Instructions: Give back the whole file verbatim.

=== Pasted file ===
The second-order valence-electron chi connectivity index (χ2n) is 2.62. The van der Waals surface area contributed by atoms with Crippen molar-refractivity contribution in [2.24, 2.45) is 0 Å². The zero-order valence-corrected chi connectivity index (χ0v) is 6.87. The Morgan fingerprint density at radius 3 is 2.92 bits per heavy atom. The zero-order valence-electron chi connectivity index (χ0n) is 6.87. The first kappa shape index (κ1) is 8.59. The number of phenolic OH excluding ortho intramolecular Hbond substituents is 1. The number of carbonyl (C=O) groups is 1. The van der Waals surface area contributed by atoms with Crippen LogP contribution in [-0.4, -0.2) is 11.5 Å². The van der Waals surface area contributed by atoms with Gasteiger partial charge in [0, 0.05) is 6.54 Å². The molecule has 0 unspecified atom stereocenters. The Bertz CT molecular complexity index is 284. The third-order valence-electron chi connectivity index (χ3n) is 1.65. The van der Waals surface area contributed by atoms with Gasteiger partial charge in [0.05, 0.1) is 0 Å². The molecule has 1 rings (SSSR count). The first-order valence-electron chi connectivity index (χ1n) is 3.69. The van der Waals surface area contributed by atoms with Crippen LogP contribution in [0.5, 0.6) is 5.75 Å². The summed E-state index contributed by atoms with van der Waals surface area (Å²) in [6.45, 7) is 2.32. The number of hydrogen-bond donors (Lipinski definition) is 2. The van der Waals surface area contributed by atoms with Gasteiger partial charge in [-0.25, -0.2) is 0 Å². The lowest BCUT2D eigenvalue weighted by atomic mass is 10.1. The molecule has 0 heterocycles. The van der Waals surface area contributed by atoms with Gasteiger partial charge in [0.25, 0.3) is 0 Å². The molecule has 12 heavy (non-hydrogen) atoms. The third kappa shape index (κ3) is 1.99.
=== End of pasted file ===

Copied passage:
The second-order valence-electron chi connectivity index (χ2n) is 2.62. The van der Waals surface area contributed by atoms with Crippen molar-refractivity contribution in [2.24, 2.45) is 0 Å². The zero-order valence-corrected chi connectivity index (χ0v) is 6.87. The Morgan fingerprint density at radius 3 is 2.92 bits per heavy atom. The zero-order valence-electron chi connectivity index (χ0n) is 6.87. The first kappa shape index (κ1) is 8.59. The number of phenolic OH excluding ortho intramolecular Hbond substituents is 1. The number of carbonyl (C=O) groups is 1. The van der Waals surface area contributed by atoms with Crippen LogP contribution in [-0.4, -0.2) is 11.5 Å². The van der Waals surface area contributed by atoms with Gasteiger partial charge in [0, 0.05) is 6.54 Å². The molecule has 0 unspecified atom stereocenters. The Bertz CT molecular complexity index is 284. The third-order valence-electron chi connectivity index (χ3n) is 1.65. The van der Waals surface area contributed by atoms with Gasteiger partial charge in [0.05, 0.1) is 0 Å². The molecule has 1 rings (SSSR count). The first-order valence-electron chi connectivity index (χ1n) is 3.69. The van der Waals surface area contributed by atoms with Crippen LogP contribution in [0.5, 0.6) is 5.75 Å². The summed E-state index contributed by atoms with van der Waals surface area (Å²) in [6.45, 7) is 2.32. The number of hydrogen-bond donors (Lipinski definition) is 2. The van der Waals surface area contributed by atoms with Gasteiger partial charge in [-0.25, -0.2) is 0 Å². The lowest BCUT2D eigenvalue weighted by atomic mass is 10.1. The molecule has 0 heterocycles. The van der Waals surface area contributed by atoms with Gasteiger partial charge in [0.25, 0.3) is 0 Å². The molecule has 12 heavy (non-hydrogen) atoms. The third kappa shape index (κ3) is 1.99.